I made this shirt to wear to Chicago TARDIS on Saturday, but then I scored an interview with Paul McGann and brought myself something nicer to wear (this TARDIS dress from Her Universe, to be specific). I still really like this shirt, though, so I thought I would share the DIY with you.

I began by cutting off the neck line, then cutting two inches off each side of the shirt. This allows for room to add in the lace without making the shirt too large and baggy.

Cutting two inches off...

From there, it was pretty easy to just sew in a strip of black lace on both sides. Make sure to sew the strips in so that the seam of the t-shirt/lace line are on the inside of the shirt. It's easy to mess this up. I didn't do that this time, but I did do it for my Halloween DIY.

I laid each strip of lace down so that the edges of the lace lined up with the edges of both the front and back of the t-shirt. I cue enough lace so that there was an inch or so left at the bottom, but it was flush with where I wanted the top of the lace to end for the arm hole.

Once I had the side sewn in, I cut across the top of the t-shirt's shoulder and inserted more lace there. I followed the same process of sewing in the top lace as I did sewing in the side lace. The picture above shows the process of sewing in the shoulder lace.

Remember that inch or so left at the bottom? I then folded it over and sewed a hem. I made sure to fold back the inner hems before I sewed the lower hem, to keep them in place.

Here's the shirt hanging over the door. I pushed out the sides in the first picture so you can see where they are.

I wasn't originally going to take a picture of the shirt on (it was a sweats day at my house), but then I threw it on over the tank top I was wearing under my sweatshirt. It doesn't go, but you get an idea of what the shirt looks like on. Luckily, the flash was ridiculously bright which helped to hide the fact that it wasn't a make-up day at my house, either. This shirt should be worn over a bandeau or a cami. 

Friday, November 22, 2013

Tips for Cosplaying (While Broke)

I love to cosplay. I love making costumes, fashioning props, and showing off all my hard work. I love being the characters I adore, even if it's just for eight hours in a crowded convention hall.

I'm also a graduate student, which means I'm broke.

Cosplay is an expensive hobby. Whether you're making your own costumes and props from scratch, or buying some or all of a costume, it can certainly take its toll on your wallet. I've been cosplaying for a few years now, and while I'm nowhere near the level of some of the elite cosplayers, I'm comfortable enough in the cosplay world to give some hints on how you can keep your cosplay costs down. Or at least manageable.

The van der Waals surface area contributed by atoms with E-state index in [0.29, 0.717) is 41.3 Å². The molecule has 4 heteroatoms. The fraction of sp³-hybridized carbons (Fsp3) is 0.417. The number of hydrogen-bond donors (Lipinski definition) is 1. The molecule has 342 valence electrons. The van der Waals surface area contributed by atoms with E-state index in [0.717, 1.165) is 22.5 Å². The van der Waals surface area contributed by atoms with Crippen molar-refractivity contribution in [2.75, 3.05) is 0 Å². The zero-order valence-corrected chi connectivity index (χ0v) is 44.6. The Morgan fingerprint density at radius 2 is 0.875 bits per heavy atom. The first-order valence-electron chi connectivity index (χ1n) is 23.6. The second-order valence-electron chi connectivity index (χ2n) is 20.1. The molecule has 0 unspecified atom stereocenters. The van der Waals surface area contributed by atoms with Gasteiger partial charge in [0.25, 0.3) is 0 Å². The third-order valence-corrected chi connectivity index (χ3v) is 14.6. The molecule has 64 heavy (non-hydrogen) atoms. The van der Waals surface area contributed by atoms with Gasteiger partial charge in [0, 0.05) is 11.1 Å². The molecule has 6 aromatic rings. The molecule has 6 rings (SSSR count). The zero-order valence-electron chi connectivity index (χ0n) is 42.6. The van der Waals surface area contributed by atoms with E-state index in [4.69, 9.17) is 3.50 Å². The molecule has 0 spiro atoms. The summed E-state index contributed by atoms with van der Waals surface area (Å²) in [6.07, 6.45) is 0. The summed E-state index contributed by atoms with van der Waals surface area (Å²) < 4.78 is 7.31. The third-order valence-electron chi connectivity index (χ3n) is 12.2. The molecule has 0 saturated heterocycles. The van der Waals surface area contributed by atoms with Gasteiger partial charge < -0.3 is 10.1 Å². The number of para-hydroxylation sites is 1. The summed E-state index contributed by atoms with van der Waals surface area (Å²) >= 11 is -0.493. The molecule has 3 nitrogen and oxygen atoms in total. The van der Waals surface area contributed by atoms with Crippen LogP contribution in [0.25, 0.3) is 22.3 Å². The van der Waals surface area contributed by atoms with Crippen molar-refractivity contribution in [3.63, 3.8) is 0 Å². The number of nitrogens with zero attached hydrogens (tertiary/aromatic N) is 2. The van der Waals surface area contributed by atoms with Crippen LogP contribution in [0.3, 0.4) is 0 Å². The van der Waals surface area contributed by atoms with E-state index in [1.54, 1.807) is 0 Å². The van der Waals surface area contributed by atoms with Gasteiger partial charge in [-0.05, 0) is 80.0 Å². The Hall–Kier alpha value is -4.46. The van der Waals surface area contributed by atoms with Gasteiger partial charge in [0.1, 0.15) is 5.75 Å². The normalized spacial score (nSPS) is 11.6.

1. Plan in advance.

An essential part of keeping your cosplay costs down is setting a budget for your costume. I usually go to two big cons a year, and I will ideally have one new costume for each convention. This means that I have roughly half a year to plan. The planning includes figuring out what kind of materials I need to buy, and then picking them up over a period of time. It allows me to spread out my spending, and to take advantage of different sales. I'm able to buy almost everything I need for a costume at a greatly reduced price, while I wouldn't be able to do this if I didn't plan so far ahead. Shopping at sales also allows you to stock up on notions and thread, which can be pricey if you have to buy them at full price.

2. Be realistic about your costume.

Do you have a budget of $40 for your costume? If you want to keep to that budget, you'll have to carefully choose which character you're going to cosplay. You'll probably be limited to characters with basic cloth fabrics--cotton blends and the like (but whatever you do, stay away from broadcloth. It's cheap, but it never looks "right"). Incorporating silks, satin, or anything approximating armor will most likely send you way over budget. If you want to include a large prop, you can expect to spend at least $20 on that alone, once you add it all up (foam or wood, glue, paints, etc.)

You should also keep in mind your skill set. If you're working on a tight budget, it may not be wise to try out new methods, materials or to work with new fabrics. Wait until you're comfortable with new approaches, or have enough money to use as a safety net. You don't want to accidentally mess something up and "lose" the money you invested in that material.

3. Work with what you have.

This works the best if you're cosplaying a video game, TV, or movie character who wears normal clothes (or something close). I broke my first rule and had two new cosplays for Chicago Comic Con this past August. I was able to make my second costume for under $20.00, though, since I was Zoey from Left 4 Dead. All I had to do was buy the red track jacket ($4 at the thrift store), toy shotgun ($10), and make the med kit (about $4). The rest of the costume--jeans, white shirt, and shoes--were in my closet. Also, if you have a cool replica prop you can sometimes make yourself the rest of the costume without breaking the bank. A friend of mine had a Master Sword and Hylian Shield replica. It wasn't too costly to get the fabric to make Link's costume from Ocarina of Time.